Mission: Club 21 provides the educational tools and resources that enable individuals with Down syndrome to be fully included. Founded in 2009, Club 21 Learning and Resource Center creates educational partnerships and provides progressive programs and services not available anywhere else in the greater Los Angeles area that support, educate, advocate, and celebrate individuals with Down syndrome from first diagnosis onward.
Target demographics: individuals with Down syndrome, their families and their educators
Direct beneficiaries per year: Approximately 400 individuals with Down syndrome, parents, siblings, grandparents, and educators.
Geographic areas served: Greater Los Angeles area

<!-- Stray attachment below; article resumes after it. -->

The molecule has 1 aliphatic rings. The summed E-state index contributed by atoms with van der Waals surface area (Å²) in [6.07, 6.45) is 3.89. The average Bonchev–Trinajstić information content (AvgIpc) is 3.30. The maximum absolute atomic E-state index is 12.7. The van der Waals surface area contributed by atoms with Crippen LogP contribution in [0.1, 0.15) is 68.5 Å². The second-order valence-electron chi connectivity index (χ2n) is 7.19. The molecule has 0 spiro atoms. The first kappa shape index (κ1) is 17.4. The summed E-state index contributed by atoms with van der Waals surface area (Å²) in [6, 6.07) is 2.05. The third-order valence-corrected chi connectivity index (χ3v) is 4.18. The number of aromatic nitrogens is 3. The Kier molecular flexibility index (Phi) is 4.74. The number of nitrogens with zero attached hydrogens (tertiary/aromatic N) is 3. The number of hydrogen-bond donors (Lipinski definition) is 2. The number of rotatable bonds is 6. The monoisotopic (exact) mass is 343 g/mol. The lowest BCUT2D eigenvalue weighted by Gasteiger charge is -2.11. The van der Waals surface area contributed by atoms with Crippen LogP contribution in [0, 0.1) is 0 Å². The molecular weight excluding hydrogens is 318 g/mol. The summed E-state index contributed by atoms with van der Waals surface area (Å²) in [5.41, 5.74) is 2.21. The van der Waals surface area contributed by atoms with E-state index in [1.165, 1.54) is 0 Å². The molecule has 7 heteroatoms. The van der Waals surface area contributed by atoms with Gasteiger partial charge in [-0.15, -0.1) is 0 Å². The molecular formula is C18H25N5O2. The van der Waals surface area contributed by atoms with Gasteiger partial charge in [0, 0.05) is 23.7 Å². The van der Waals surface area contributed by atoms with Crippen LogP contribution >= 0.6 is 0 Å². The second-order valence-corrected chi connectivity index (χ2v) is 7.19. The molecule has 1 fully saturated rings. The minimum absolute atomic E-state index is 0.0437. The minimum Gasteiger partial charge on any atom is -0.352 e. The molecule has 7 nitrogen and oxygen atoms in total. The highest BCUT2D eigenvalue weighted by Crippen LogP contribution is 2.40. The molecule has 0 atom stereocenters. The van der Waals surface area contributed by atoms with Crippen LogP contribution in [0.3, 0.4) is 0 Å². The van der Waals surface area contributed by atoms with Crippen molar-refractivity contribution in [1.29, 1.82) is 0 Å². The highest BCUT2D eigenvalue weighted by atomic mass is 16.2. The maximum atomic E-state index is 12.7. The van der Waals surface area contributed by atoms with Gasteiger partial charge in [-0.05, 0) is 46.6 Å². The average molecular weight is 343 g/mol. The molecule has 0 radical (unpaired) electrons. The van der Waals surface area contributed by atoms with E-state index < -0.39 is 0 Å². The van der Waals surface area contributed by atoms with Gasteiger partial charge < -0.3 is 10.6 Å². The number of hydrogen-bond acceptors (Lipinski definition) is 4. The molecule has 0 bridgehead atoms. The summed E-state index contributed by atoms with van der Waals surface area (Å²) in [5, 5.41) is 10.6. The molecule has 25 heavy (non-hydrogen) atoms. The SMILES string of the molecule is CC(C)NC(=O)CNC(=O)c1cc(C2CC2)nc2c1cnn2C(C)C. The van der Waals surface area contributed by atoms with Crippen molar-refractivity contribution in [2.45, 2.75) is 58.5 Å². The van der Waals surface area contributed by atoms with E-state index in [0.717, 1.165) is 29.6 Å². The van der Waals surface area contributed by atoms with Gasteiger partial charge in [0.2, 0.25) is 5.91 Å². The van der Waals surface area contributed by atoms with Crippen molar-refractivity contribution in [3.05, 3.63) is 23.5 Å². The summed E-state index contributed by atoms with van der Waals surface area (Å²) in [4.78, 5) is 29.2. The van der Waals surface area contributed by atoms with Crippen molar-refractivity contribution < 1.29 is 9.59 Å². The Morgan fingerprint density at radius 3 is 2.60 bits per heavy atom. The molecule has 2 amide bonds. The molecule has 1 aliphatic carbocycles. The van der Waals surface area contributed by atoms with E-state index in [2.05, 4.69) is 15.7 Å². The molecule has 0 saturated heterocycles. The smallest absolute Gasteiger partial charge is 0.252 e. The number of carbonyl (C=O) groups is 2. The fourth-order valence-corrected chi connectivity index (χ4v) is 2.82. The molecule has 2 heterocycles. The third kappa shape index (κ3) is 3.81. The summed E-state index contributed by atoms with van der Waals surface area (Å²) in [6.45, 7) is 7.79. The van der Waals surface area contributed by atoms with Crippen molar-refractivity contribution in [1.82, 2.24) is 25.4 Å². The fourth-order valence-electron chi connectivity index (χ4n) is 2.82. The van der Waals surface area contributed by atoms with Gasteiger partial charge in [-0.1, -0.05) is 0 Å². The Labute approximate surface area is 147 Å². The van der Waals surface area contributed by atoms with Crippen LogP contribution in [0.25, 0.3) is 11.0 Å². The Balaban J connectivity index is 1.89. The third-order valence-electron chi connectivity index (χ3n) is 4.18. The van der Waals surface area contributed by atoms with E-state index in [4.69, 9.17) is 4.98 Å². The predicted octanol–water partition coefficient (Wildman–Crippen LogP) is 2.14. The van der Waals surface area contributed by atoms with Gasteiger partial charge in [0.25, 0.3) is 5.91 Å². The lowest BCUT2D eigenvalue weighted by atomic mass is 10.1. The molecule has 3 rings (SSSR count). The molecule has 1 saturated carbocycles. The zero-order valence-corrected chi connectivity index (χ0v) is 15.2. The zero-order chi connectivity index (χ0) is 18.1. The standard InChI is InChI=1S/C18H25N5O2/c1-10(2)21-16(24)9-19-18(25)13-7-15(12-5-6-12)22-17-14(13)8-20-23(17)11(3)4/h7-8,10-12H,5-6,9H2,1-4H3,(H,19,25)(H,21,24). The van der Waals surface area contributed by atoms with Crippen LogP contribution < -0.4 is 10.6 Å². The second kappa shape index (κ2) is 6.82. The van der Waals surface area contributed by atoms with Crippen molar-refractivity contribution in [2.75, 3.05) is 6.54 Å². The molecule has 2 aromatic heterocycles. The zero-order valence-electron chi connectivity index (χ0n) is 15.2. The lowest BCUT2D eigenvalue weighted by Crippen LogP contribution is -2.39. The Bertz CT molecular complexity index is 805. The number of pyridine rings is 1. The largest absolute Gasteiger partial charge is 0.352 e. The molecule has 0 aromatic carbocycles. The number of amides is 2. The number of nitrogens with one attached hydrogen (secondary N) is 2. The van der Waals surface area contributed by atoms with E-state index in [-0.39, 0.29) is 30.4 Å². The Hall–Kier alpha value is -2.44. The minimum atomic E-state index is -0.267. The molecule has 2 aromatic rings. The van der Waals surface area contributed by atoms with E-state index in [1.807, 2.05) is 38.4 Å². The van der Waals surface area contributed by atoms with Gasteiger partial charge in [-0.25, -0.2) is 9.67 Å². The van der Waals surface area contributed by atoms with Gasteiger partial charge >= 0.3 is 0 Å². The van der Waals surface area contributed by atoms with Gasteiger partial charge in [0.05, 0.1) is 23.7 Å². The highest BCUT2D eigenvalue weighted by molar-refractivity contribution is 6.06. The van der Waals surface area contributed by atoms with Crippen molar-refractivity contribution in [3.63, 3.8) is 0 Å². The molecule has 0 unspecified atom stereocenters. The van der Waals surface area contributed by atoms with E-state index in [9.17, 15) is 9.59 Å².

Programs: Club 21’s 16 programs and services equip individuals with Down syndrome, their families, and their teachers with the skills that will enable them to have independence, access, and belonging in their home, school, and community. A First Call peer mentor is matched with each family who receives a prenatal or newborn diagnosis to offer support and guidance. Parents participate in First Steps (birth to age 3), meeting weekly with other families with similar concerns and receive critical information from rotating therapists. Our goal is to train new parent mentors, especially Spanish speakers to serve our growing Latino community, train medical professionals on how to give a Down syndrome diagnosis that is informed and communicates current, up to date research on how children with Down syndrome learn and thrive, and to provide a free speech consult to every new family. We have grown our support groups: Sibshops for siblings of children with Down syndrome, Dads Appreciating Down Syndrome (D.A.D.S.), Moms Meet-Up, Down syndrome-Autism Dual Diagnosis Support, and Bienvendios, our rapidly growing Spanish speaking community group. Our goal is to widen our reach to Spanish speaking families and form community support groups in outlying areas to reach more families in need. Learning Program teaches parents the fundamentals and strategies of teaching children with Down syndrome literacy and numeracy. Children attend simultaneous sessions that focus on skill development for literacy, language, and fine motor skills. It is at capacity with 41 families. Every Child a Reader (ECAR) program, where teachers meet each child’s individual needs, is at capacity with 20 children. Our goal is to increase staffing to provide more classes. Club 21 offered 14 topic specific conferences and workshops last year, averaging 40 parents per session and a Talk Tools conference for Speech and Language Pathologists, where 90 SLPs and parents learned Oral Placement Speech Therapy. Educational Partnership program (Educational Pathways for parents and Equipping Educators for teachers) is instrumental in helping families include their children in typical classrooms and assists teachers and parents in modifying curriculum so that children with Down syndrome can participate in classes with their typical peers. 65 parents and 137 educators from 44 school districts have participated over the past three years. Our Goal is to hire an Educational Support Specialist to support educators at their school site and build a digital repository where teachers can share modified curriculum. Club F.U.N. teaches social nuances to elementary age students through two monthly classes that give direct instruction in social awareness and literacy to 16 students. Club Connections teen group teaches social skills through recreational activities, with 10 typical teens participating alongside 10 teens with Down syndrome. Our goal is to expand both of our social skills literacy curriculums.